There are days when you sit down to write and you just start typing and hope for a great idea. Any great idea. Because anything is better than staring at a blank page. And you hope that if you type enough, you’ll come up with something better than talking about the ankle you sprained getting out of your car yesterday, or Scout Son being upset about having to dance in PE.
Given the choices, the blank page is beginning to look better. But there’s a theory that if you just keep typing, even if it’s just “I don’t know what to write,” that eventually you’ll get bored with writing that and you’ll start writing something interesting.
And if you do that one sentence at a time, you end up with a book.
Writing romance novels means putting up with a lot of nonsense and misconceptions. You’ve got people who think anyone can write a book. You’ve got the funny folks who make cracks about spending all your time doing “research.” The people who think that every book is the same simply because you have a happily ever after ending. But nobody says that about a murder mystery, and someone has to die for that book to be written.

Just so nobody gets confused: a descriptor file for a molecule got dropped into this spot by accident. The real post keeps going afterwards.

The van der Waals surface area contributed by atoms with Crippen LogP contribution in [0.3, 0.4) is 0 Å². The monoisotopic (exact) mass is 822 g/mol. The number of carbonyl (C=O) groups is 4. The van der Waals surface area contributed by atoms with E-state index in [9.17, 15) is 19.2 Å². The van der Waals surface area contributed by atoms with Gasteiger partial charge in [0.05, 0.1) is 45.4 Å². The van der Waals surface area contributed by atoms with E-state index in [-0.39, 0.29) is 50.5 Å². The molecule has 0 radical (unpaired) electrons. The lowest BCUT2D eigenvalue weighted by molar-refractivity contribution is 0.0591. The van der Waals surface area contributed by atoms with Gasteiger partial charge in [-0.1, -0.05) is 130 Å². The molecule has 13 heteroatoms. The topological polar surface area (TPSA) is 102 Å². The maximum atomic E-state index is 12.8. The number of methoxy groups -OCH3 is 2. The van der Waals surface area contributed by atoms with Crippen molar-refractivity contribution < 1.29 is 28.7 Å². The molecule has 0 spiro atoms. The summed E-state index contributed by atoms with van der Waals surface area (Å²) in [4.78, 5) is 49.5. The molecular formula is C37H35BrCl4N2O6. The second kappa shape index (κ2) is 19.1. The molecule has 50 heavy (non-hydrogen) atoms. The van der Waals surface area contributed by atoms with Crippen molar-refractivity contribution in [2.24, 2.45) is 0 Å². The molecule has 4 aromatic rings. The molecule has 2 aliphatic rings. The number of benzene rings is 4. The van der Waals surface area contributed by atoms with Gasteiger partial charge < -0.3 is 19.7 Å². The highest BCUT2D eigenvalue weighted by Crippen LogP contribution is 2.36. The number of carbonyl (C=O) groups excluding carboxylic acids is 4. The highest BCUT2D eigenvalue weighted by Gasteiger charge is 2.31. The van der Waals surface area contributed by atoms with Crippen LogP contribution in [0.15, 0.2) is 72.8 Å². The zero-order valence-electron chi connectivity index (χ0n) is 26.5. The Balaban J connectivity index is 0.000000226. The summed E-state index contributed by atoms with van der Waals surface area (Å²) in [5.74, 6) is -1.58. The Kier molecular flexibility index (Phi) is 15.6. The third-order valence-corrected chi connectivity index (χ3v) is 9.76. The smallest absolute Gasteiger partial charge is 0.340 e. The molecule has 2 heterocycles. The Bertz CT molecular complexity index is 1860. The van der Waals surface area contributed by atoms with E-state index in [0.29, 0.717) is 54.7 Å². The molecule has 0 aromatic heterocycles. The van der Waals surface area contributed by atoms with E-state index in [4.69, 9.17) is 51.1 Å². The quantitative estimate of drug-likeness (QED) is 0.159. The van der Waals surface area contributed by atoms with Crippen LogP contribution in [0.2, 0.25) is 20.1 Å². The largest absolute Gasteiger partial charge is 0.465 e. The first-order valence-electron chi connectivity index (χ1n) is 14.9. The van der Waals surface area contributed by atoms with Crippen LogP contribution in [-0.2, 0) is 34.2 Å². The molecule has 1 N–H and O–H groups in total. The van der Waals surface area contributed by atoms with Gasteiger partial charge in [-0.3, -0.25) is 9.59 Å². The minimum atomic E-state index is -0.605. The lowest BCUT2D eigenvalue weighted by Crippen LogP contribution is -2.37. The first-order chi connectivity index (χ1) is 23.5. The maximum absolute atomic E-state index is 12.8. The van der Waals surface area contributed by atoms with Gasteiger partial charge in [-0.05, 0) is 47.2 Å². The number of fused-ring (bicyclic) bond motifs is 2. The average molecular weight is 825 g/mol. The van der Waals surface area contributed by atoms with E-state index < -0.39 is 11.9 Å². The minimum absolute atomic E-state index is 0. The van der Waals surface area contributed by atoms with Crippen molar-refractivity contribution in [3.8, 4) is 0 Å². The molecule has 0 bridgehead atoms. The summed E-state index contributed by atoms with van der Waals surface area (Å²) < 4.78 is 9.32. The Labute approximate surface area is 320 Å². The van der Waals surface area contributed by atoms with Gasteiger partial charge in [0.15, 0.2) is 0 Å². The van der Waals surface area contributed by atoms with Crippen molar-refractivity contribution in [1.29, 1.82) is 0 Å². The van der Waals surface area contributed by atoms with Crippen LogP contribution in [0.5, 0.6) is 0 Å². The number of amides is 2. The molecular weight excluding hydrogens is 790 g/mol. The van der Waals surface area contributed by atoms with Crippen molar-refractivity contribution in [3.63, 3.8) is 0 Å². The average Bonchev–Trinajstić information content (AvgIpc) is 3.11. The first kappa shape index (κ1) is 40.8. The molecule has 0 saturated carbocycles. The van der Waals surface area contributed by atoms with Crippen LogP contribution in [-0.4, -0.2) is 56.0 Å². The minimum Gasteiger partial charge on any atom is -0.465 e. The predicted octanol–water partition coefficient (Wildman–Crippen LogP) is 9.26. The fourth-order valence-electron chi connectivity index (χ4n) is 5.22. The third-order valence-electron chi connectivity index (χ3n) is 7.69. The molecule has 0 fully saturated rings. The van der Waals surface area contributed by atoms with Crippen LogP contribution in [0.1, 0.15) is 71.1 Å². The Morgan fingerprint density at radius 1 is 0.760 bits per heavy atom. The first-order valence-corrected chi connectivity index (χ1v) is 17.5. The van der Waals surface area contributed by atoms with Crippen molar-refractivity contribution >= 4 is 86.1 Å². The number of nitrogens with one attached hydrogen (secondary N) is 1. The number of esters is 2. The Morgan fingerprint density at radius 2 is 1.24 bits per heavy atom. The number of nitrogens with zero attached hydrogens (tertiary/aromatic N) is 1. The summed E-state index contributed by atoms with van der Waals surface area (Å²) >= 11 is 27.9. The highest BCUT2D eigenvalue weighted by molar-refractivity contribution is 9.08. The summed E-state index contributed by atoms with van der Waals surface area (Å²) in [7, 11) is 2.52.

The thing is, writing romance novels can be harder than a lot of other books – yes, I am biased – because everyone knows how a romance novel is going to end. So there has to be another plot that keeps people turning the pages in addition to the romantic plot, or else nobody wants to read the story. Because we know how that story is going to end.
So we type. We fold socks. We talk to ourselves. And then, even if we don’t know what comes next, we write. And trust that the ride will be worth it. That something will shake out that is true to our characters and the story we’re trying to share.
Because the other option is the story about how I sprained my ankle. And who wants to read about that?